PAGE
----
• 3 - Now is the time to pry. Keeping inward pressure as described in #2, slowly lift the handle of the screwdriver as indicated by the blue arrow. Push harder in the direction of the blue arrow as you increase the force in the direction of the red arrow. Increase the force in both directions slowly until some movement is felt.

         As the screen assembly begins to move you may need to relax the pressure and then repeat the steps to get it to come all the way out.

Here is an animation of the removal process:

     Once the screen and gasket are removed you can separate them. I find that wiping of the brewhead with a damp towel is usually sufficient to clean it becasue I backflush regularly. Be sure to clean out the gasket's mounting area as well. The cleaner it is, the easier it will be to remove the assembly the next time. Clean the shower screen assembly and gasket as necessary. If it has been a while or if you have forgotten to regularly backflush with a cleaning detergent, you may need to soak the parts in a cleaner such as Urnex Cafiza. The same should be done to the gasket.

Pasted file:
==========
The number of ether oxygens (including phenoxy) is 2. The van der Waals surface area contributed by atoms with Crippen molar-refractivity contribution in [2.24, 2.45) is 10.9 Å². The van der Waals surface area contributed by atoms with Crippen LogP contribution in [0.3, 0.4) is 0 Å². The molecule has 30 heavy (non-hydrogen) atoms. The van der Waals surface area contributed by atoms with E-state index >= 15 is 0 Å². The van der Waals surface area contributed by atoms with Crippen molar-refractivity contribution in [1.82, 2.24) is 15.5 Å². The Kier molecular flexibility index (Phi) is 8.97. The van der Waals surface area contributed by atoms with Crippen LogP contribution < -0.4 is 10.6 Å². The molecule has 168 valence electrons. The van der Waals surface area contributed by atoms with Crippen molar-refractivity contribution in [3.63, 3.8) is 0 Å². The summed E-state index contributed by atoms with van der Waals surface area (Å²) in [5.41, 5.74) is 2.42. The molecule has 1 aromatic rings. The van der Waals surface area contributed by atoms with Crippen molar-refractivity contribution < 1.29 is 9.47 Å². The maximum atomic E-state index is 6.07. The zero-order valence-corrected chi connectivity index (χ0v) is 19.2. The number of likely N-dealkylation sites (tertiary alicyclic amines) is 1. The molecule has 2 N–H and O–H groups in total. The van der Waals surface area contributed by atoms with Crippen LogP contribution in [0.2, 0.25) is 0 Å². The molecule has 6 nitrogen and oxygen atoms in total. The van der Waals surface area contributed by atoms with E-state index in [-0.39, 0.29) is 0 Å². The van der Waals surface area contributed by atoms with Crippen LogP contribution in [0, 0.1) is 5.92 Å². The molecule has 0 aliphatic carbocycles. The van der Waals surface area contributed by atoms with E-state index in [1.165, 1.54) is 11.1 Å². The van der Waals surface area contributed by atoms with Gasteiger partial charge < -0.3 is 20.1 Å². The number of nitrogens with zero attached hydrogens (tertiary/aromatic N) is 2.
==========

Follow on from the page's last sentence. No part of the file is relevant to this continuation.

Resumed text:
When replacing the gasket be sure that the face of the gasket with printing is up against the brewhead. Most gaskets are sensitive to their orientation. If there are no markings on yours, the side with the slight bevel on the edge(s) goes up.

Will this process cause damage to any parts?

     As seen here, the body of the shower screen assembly will become dented by this procedure. This looks fairly ugly, but be aware that this screen has been removed at least ten times. Why only one dent? Because...

     ...when I replace the assembly I make sure that the "dent" which was created by the removal process is always aligned with the removal slot. In this way I can use that dent as a more secure purchase point next time I remove the screen.

     The minimal amount of "damage" done to the screen's body has absolutely no effect at all on the machine's performance.

     To replace the screen, assembly the gasket on the screen and press it up into the brewhead as evenly and far as reasonably possible. Then simply lock a portafilter into place a couple of times. The locking will press the gasket and screen into place in the brewhead.